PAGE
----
Marketers talk a lot about positioning. Usually, these conversations focus on positioning as an action or activity – something you do a product. Such as, “Let’s position our new X-7 Gamechanger as the best widget on the market.”
The problem with this line of thinking is that it’s based on a misperception that positioning is something you do to a product. But companies don’t position products, people do. Positioning is what that the market (in aggregate) does to a product.
Unless it’s a brand new product in a brand new category, any new product entering an existing marketplace is going to launch with a position based on associations, attributes and benefits in context with perceived competitors in the category. Many marketers believe that just because they claim a position, benefit or unique advantage for their product at launch or introduction that consumers will buy it – literally. Both the product claim, and the product.
But this rarely happens. A classic marketing case study illustrating this is the Hertz and Avis rent a car positioning battle that went on when Avis launched an advertising campaign claiming to be the leader in the market. At that time, Hertz was the perceived category leader (its position), with a significant market share and mind share to back it up.
Avis marketing managers wrongly believed that simply making the claim that Avis was number one would magically transform their brand position to number one also. This fatal marketing flaw could have cost the company years of sweat equity built from effective marketing, but adept marketing managers at Avis quickly realized the mistake and adjusted to it.
What did they do? They agreed with the reality – the marketplace perception – that Hertz was the leader in the category in terms of mind share and market share. A gutsy move for sure. So together with the agency, Avis came up with a campaign and related tagline that goes down in history as one of the most successful position campaigns in modern advertising.
Avis took the position of, “We’re number two. We try harder.” Suddenly, the marketplace found a positioning tagline they could agree with. And act on. The proposition that Avis recognized it was behind the market leader, but had aspirations to become the leader, resonated with the market.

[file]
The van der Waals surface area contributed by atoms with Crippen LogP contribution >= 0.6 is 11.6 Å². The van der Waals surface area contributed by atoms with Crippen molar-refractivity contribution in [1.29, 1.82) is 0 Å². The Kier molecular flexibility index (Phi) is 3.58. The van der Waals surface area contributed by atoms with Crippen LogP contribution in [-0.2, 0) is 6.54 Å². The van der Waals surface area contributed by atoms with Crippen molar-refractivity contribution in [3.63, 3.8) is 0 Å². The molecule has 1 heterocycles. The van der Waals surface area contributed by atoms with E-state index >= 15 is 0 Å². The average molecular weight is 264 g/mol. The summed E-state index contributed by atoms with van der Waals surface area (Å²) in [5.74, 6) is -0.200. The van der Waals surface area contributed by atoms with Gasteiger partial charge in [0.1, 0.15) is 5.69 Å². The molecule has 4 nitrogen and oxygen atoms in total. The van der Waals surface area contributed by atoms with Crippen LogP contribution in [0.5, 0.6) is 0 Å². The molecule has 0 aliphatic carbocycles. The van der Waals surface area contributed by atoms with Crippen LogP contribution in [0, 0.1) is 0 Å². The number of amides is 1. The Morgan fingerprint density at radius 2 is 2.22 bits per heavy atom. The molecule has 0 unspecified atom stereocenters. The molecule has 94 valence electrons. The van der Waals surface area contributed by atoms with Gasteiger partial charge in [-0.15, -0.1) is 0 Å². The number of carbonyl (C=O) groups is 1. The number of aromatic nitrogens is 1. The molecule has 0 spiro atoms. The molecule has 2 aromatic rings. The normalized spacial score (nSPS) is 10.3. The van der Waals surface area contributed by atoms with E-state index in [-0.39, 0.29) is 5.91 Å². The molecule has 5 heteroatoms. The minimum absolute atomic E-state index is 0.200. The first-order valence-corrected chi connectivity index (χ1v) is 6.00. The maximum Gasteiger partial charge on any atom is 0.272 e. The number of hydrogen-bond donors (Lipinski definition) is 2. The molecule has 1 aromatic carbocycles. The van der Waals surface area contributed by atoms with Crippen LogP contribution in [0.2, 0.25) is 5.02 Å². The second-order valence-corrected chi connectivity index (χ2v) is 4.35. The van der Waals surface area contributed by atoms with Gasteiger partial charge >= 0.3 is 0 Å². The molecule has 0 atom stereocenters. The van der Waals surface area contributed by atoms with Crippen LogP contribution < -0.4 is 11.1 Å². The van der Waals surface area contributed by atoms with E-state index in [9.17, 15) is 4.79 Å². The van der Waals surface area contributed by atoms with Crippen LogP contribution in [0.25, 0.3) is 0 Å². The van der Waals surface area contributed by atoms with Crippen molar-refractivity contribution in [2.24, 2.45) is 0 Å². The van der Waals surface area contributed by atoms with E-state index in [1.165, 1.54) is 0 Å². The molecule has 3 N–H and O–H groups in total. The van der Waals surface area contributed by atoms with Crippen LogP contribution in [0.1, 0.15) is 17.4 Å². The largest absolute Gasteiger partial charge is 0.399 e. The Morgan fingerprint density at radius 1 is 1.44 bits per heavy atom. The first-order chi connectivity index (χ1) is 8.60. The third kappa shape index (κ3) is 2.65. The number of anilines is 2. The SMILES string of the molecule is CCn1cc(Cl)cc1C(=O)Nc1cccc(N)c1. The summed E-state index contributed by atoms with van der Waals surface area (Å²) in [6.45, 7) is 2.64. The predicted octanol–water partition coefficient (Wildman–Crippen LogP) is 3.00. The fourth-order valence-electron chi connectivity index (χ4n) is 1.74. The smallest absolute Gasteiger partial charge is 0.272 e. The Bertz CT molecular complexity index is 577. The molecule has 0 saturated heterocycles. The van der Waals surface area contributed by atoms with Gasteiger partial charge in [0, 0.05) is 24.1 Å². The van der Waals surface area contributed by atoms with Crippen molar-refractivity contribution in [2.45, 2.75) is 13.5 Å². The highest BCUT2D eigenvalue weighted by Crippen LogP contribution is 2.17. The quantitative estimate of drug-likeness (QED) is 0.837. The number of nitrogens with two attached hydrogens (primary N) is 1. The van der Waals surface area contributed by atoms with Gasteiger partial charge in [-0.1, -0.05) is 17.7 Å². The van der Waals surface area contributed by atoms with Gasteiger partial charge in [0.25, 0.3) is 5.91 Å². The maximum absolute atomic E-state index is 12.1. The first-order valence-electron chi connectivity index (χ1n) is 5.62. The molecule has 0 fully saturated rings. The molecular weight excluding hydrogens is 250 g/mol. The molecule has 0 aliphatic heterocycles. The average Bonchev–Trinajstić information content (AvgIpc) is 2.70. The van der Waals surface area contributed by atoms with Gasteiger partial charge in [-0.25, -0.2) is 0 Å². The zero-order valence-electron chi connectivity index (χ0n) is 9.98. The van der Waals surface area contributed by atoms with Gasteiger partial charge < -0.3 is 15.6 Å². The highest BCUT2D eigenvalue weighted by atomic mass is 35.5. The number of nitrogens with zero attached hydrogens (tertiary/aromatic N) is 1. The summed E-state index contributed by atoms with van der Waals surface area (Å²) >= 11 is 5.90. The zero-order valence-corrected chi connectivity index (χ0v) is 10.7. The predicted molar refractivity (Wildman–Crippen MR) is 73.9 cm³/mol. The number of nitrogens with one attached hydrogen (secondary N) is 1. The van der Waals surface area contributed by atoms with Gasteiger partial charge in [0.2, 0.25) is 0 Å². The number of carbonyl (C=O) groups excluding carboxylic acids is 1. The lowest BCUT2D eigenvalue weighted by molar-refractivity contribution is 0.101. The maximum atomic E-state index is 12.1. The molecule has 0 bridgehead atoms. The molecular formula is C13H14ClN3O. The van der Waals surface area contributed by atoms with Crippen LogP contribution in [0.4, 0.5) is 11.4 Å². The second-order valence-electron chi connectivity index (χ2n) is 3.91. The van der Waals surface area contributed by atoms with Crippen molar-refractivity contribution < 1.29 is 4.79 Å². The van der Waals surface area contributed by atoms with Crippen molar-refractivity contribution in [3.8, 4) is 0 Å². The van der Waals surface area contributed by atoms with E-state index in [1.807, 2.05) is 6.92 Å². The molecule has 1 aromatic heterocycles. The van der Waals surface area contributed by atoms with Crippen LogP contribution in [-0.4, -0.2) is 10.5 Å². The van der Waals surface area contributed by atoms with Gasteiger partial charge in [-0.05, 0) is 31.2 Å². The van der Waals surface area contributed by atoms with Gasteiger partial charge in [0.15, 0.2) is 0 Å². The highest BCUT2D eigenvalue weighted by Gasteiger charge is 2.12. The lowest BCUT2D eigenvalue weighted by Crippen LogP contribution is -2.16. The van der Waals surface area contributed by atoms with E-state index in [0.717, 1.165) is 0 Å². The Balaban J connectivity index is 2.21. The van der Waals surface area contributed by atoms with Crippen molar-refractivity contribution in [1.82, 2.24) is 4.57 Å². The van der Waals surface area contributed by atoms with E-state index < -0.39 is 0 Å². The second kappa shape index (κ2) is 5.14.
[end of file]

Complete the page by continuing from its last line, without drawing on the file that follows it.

“We Try Harder” conveyed a sense of higher expectations of the Avis brand from a customer’s perspective. And the results were successful. Avis gained significant market share during the course of the campaign. And ultimately Hertz slipped (remember O.J. Simpson as its spokesperson?) and Avis moved past Hertz.
One additional point is important to note. A strong positioning statement is one thing, but if the customer’s experience does not resonate with the brand promise claim inherent in that positioning statement, the positioning strategy could end up earning the company more than helping.
For example, if customers’ perception was that Avis wasn’t “trying harder” to become the leader, then the positioning strategy could end up significantly hampering sales rather than helping. This is a key reason why sales and marketing always need to be in communication and agreement with one another on product positioning and to-market strategy. Sales must be in the loop on what marketing is promising, and be up to delivering on that promise.
So remember: companies don’t position products people do. Keeping this principle in mind when you’re launching or looking to re-position a product can save you a lot frustration and re-tooling of campaigns that are not resonating or working.
If you’d like to discuss positioning for your brand or product, please send me an email.
Bill Threlkeld is president of Threlkeld Communications, a content marketing and public relations agency based in Santa Monica, California. Threlkeld Communications specializes in integrated editorial ecosystem campaigns that utilize PR, Social Media, Blogs, Audio, Video and Email Marketing.